Whatever the May 1 proposal looks like, all options are likely to be unpleasant. The result could be a return to acrimony as elected officials debate the merits of staff cuts over tax increases.

"If the Franklin administration hands us a budget that we have to wrangle over, then we'll end up being the bad guys," Muller says.

Department heads have been asked to prepare budget proposals that reflect a 25 percent reduction in funding, leading some observers to wonder if the mayor will opt for across-the-board cuts – with the exception of police, fire and courts. But insiders say officials have also been asked to prepare more extreme scenarios – suggesting that some departments will get whacked worse than others. And a few council members even suggest that the public-safety bureaucracy should not be immune from strategic cuts.

The administration is expected to get a jump on staff cuts this week by announcing layoffs of several hundred city workers as part of a last-ditch effort to avoid rounding out the current fiscal year in the red. The 2008 budget, which ends June 30, has a projected $60 million shortfall – an amount that would need to be added to next year's $140 million deficit if it isn't erased now.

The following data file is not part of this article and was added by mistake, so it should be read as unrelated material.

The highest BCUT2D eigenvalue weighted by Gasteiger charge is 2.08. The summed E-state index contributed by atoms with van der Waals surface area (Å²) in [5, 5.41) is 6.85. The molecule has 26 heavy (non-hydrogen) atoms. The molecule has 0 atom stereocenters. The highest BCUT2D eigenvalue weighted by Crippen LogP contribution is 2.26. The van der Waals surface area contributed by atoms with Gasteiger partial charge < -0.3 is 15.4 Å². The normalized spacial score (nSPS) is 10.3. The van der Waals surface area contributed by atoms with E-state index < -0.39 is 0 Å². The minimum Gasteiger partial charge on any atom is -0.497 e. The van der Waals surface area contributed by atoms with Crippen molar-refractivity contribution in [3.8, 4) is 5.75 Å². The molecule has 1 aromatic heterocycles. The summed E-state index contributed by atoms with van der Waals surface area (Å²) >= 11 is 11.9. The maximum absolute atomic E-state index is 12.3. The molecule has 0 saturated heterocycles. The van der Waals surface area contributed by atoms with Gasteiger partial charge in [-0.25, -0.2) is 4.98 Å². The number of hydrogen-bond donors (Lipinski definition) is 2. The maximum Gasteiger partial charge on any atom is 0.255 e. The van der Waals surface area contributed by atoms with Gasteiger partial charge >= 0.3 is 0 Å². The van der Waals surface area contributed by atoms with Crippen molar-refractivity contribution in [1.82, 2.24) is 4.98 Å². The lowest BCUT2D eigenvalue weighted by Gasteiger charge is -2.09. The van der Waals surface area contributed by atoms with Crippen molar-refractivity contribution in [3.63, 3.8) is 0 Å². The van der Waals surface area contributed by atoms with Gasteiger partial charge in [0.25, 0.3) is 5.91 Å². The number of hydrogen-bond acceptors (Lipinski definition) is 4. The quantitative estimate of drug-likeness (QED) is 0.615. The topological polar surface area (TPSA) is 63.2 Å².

But, although about 70 percent of the city budget goes to personnel, layoffs alone won't be enough to balance next year's budget, Shook says. The mayor will also need to look at cutting city services and programs, he says.

"Everyone's been real tight-lipped about the draft budget, but when you're cutting a budget to the extent that we must, cities traditionally look to the parks department and I expect it will be no different here," Shook says.

Not to suggest these will be easy choices. Earlier this year, when the parks department announced it would shut down public pools for the summer to conserve water, the citywide outcry from parents forced a quick about-face. With pool closings apparently off the table, the ax could fall on local recreation and arts centers in the form of shorter hours, less staff, fewer programs or outright shuttering. One city official predicts that the department could decide to save money by quietly closing some centers "for renovations."

It's almost certain Atlantans will see higher grass and more weeds on city property this summer as the city sends out fewer mowing crews.

Although council members complain they have few details about the forthcoming budget proposal, some of the tidbits they have been given have already sparked controversy.

Councilwoman Mary Norwood, who's running for mayor next year, says she intends to fight the administration's plan to base layoff decisions on job performance. A better guideline, she says, is job function; in other words, is the position necessary?

With council President Lisa Borders and Councilman Ceasar Mitchell also running for mayor next year, politics are certain to play a sizable role in the upcoming budget process, another factor that will add to the turbulence in the next few weeks.

The council must approve the budget by mid-July or risk a city shutdown.